John Tierney wonders:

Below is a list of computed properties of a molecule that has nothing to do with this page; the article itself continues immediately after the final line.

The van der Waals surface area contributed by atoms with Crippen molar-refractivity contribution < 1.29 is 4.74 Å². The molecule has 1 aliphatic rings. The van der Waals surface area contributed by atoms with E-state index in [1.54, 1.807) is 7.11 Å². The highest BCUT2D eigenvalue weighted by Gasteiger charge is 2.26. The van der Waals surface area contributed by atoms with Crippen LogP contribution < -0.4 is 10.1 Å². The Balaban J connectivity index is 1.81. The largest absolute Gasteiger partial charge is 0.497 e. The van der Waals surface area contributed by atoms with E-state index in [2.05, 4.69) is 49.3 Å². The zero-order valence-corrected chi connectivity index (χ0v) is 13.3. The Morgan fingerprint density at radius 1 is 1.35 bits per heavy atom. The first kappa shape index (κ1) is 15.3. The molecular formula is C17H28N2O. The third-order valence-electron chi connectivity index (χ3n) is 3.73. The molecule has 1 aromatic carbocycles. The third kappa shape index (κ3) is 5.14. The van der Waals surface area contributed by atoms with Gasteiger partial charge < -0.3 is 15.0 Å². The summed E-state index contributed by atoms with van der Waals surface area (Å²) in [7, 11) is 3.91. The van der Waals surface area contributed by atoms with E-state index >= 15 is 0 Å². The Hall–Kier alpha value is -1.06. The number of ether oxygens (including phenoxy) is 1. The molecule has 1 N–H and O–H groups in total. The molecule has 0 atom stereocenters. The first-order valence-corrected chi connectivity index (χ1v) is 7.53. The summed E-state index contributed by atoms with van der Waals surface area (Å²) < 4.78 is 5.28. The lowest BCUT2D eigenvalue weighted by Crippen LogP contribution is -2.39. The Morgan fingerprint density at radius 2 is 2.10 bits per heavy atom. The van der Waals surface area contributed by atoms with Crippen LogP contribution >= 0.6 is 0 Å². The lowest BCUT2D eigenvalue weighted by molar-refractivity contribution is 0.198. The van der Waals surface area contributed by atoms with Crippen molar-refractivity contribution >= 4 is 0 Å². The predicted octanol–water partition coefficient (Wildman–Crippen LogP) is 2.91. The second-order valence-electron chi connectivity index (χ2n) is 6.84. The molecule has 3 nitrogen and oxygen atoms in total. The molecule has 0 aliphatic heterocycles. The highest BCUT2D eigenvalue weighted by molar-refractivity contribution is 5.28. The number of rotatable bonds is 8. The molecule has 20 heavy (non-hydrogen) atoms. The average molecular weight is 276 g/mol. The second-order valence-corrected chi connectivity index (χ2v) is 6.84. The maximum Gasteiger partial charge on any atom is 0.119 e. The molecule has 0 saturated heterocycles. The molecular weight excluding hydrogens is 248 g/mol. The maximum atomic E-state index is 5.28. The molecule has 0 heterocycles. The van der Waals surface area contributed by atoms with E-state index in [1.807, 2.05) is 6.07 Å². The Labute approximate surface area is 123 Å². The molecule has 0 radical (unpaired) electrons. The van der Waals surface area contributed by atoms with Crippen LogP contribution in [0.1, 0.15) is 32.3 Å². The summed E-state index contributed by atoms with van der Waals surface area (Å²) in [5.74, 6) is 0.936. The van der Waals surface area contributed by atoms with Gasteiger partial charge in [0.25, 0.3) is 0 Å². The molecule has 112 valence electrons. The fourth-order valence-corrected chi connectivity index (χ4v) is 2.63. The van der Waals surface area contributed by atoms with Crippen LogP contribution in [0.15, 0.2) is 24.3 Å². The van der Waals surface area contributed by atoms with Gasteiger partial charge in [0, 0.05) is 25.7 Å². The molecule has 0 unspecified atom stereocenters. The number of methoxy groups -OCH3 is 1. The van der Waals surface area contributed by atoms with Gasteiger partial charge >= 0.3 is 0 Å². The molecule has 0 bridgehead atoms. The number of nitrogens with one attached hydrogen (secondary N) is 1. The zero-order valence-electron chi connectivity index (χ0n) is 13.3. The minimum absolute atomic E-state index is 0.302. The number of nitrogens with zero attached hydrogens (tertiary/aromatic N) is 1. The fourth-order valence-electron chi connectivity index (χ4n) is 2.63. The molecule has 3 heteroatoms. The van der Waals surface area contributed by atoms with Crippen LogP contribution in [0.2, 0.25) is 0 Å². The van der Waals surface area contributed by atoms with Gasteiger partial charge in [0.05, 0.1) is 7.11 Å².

The A.M.A. may be one of the most trusted voices by the public in the health-care debate, but some economists argue that it helps perpetuates one of the largest problems with the American system: a cartel that limits the number of doctors. Mark J. Perry, an economist at the University of Michigan, argues that “we would probably go a long way to solving our ‘health care crisis’” if the “medical cartel” hadn’t prevented medical schools from expanding to meet students’ demands for more places. He notes that American law schools responded to the growing population by expanding the number of places available, whereas medical schools shrunk instead. As a result, their rejection rates rose, frustrating students who wanted to be doctors. The result was fewer doctors to care for the growing population, but it was good for those who did get accepted, as Dr. Perry illustrates in a chart showing that salaries for doctors in the United States are double to triple what their counterparts make in Europe.